I was reading and commenting on a post of Renovatio06 and went into experiencing the death of my womb brother again. I copied part of my comment to his post here and added some.
I must really improve my phsysical health because at moments like this my heart feels like it is exploding. Pumping like crazy. Can’t breathe, can not inhale actually. Not sure what that means. My lungs are full because I do not exhale. Guess it is part of the experience in the womb. Well, anyway, staying with it did give me an insight which I thought I would share: Dying itself is not the problem, though overwhelmingly BIG as an experience it is within the human spiritual domain. The pain comes with the resistance and the longing.
Which, yeah, everybody tells you that, but telling and knowing is, at least in my life, not the same as realising it at cell level.
Comment to Renovatio06: Not sure if you heard of this, but thought I would drop by and leave a comment. I have not gone through the full text of your link but I am familiar (ish) with Grof’s work op BPM’s, having had several days course on the subject, several holotropic breathing experiences and some ayahuasca trips. The darkest memory I have of prenatal trauma is that of my twin brother dying in the womb. That brought me right into hell. I had no knowledge of vanishing twin syndrome (VTS) or the effects of it at that time in my life. Based on a several second spontaneous experience which I am sure was a re-living of what had happened before I wrote down 10 points which I realised were ‘odd’ about me and had been shaped in that experience. When reading my first book on VTS I found that those 10 were either chapter subjects or otherwise important paragraphs in the text itself. It was like a homecoming – into a hell of enormous loss and sadness that is, but it was.
10 Out of a 100 pregnancies start as a multiple, only 1 out of 100 is born multiple, so 1 out of about 10 people have lost what I call ‘half of myself’ before they were born. A fetus, a baby is no less human than a child which can not bike yet, or a teenager without a drivers license, or an adult without a 50 inch colour TV (Edit: although advertised and understood by many as such: being able to do things, or have things, does NOT make a person more of a person – conciousness already exists within when life kicks in.) A fetus is alive and has consciousness – less developed, not fully expressed, not fully incarnated often, but it is there. Having re-experienced the impact of the death of my twin brother as an adult I can only say that I would assume it to be a ‘good’ base for hellish NDE’s (near death experience). It is my understanding today that dying is part of the human experience which the consciousness understands and is ok with. Logically the biology resists it but it can be integrated when the mind/ego does not interfere too much. Experiencing (not seeing; experiencing, re-living) somebody else die which whom you identify as yourself mixes stuff up big time. Like having Kali over for tea. 😦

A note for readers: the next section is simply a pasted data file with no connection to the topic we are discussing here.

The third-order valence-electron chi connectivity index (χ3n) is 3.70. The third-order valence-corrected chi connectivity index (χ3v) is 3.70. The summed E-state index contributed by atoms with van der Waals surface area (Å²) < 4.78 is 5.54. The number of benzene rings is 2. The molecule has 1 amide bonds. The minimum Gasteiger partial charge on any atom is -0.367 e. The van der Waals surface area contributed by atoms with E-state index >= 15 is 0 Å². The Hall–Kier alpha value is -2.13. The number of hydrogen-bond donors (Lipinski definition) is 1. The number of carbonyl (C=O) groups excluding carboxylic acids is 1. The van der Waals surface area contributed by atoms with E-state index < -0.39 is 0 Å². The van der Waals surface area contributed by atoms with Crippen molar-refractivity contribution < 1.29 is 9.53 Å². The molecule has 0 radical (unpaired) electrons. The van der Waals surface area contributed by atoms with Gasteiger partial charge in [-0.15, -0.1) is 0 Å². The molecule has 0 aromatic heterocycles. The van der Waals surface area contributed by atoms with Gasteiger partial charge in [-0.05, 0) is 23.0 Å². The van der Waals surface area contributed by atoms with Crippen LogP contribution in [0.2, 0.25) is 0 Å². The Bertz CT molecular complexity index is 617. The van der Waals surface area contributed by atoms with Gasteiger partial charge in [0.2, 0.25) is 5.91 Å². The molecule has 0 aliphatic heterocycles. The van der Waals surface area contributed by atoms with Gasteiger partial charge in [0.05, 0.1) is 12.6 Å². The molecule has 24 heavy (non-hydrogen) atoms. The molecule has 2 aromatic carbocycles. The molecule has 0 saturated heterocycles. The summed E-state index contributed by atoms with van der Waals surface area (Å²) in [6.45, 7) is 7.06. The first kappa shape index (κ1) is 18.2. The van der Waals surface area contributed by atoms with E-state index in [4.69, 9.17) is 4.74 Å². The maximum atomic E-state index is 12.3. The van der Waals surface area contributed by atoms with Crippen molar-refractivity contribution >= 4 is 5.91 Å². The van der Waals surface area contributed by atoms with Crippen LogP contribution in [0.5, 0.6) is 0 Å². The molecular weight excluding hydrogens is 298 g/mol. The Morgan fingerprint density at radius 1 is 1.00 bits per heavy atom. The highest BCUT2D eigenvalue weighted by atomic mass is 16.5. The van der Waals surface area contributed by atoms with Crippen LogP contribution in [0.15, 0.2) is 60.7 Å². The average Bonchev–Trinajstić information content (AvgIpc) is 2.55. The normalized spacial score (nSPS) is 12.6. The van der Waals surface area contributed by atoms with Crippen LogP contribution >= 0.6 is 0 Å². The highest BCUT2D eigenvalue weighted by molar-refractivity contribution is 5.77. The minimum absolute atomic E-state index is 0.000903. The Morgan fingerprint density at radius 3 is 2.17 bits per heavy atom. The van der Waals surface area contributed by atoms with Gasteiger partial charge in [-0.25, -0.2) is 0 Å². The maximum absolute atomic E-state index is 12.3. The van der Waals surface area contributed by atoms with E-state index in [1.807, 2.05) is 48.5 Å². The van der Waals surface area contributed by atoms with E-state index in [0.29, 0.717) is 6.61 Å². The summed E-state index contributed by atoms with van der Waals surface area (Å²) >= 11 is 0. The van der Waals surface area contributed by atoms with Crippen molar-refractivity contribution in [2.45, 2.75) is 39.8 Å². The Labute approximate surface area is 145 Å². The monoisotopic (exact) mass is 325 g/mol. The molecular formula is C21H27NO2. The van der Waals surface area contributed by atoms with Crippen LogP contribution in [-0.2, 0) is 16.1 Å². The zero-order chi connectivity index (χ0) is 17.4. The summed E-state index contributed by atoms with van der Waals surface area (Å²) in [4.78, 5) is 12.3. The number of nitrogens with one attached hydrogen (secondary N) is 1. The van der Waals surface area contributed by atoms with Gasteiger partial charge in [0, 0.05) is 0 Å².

Funny idea though, to combine experiences before birth with after death. 🙂 Although, writing about it now I realise the hell was my resistance to him dying. Dying itself is not the problem, though overwhelmingly BIG as an experience it is within the human spiritual domain. The pain comes with the resistance and the longing.
End of comment.
Obviously dying ‘not being the problem’ is something different when haha, experiencing it for real and having the biology kick in. 🙂 Biology on itself does not want to die, it wants to live and procreate. Now the practise for me is to maintain and uphold the status of ‘not clinging’ insight in daily life. Ghegheghe….. guess that will take some practise since we live in a world where clinging, wanting, striving is very much stimulated as a tool to ‘make you happy’. Advertising never tells you that, it actually makes one very unhappy and causes all kinds of spiritual maladies.
I guess that is the same for not drinking and living in itself: it is not the experience of not drinking which ‘hurts’ it is the clinging to what I think I have lost. It is generally not the experience of being real to Life which hurts the worst, it is the clinging to ‘how it should have been’, tryng to have and experience the imagined ideal.
I am grateful that I do not drink alcohol anymore. Experiences like this, however painfull at first bring me insights which, dunno, cool down my system a little? Take out parts of the continous stress my system seems to be in.
I wish you a beautiful sober day / night.